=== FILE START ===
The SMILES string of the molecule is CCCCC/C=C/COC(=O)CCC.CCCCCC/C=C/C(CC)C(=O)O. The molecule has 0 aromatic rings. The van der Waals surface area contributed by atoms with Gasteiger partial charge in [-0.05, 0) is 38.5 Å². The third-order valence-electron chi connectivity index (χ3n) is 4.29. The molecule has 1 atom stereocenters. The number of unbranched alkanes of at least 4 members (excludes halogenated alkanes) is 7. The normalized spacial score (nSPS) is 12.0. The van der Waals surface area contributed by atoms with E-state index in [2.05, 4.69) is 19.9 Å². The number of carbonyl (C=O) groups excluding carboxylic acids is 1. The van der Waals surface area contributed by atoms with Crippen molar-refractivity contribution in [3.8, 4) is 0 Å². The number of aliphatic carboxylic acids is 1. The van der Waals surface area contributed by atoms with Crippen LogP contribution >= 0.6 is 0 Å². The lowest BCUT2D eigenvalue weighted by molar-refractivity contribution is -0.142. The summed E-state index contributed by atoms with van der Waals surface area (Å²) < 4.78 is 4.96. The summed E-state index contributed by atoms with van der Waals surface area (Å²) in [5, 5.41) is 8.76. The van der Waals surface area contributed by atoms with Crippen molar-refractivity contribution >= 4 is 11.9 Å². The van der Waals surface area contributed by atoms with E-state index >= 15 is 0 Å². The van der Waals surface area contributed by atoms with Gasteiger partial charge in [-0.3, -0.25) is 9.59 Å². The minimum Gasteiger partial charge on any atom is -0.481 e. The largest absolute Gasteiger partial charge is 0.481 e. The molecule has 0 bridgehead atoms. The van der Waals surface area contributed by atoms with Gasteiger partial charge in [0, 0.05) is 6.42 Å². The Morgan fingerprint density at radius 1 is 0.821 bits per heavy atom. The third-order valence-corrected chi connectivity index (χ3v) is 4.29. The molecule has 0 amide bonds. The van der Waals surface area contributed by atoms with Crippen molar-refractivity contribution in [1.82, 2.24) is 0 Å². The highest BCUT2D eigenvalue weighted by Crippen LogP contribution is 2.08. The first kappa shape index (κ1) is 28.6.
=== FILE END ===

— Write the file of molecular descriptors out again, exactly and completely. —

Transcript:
The SMILES string of the molecule is CCCCC/C=C/COC(=O)CCC.CCCCCC/C=C/C(CC)C(=O)O. The molecule has 0 aromatic rings. The van der Waals surface area contributed by atoms with Gasteiger partial charge in [-0.05, 0) is 38.5 Å². The third-order valence-electron chi connectivity index (χ3n) is 4.29. The molecule has 1 atom stereocenters. The number of unbranched alkanes of at least 4 members (excludes halogenated alkanes) is 7. The normalized spacial score (nSPS) is 12.0. The van der Waals surface area contributed by atoms with E-state index in [2.05, 4.69) is 19.9 Å². The number of carbonyl (C=O) groups excluding carboxylic acids is 1. The van der Waals surface area contributed by atoms with Crippen molar-refractivity contribution in [3.8, 4) is 0 Å². The number of aliphatic carboxylic acids is 1. The van der Waals surface area contributed by atoms with Crippen LogP contribution >= 0.6 is 0 Å². The lowest BCUT2D eigenvalue weighted by molar-refractivity contribution is -0.142. The summed E-state index contributed by atoms with van der Waals surface area (Å²) < 4.78 is 4.96. The summed E-state index contributed by atoms with van der Waals surface area (Å²) in [5, 5.41) is 8.76. The van der Waals surface area contributed by atoms with Crippen molar-refractivity contribution >= 4 is 11.9 Å². The van der Waals surface area contributed by atoms with E-state index >= 15 is 0 Å². The van der Waals surface area contributed by atoms with Gasteiger partial charge in [-0.3, -0.25) is 9.59 Å². The minimum Gasteiger partial charge on any atom is -0.481 e. The largest absolute Gasteiger partial charge is 0.481 e. The molecule has 0 bridgehead atoms. The van der Waals surface area contributed by atoms with Gasteiger partial charge in [0, 0.05) is 6.42 Å². The Morgan fingerprint density at radius 1 is 0.821 bits per heavy atom. The third-order valence-corrected chi connectivity index (χ3v) is 4.29. The molecule has 0 amide bonds. The van der Waals surface area contributed by atoms with Crippen molar-refractivity contribution in [1.82, 2.24) is 0 Å². The highest BCUT2D eigenvalue weighted by Crippen LogP contribution is 2.08. The first kappa shape index (κ1) is 28.6.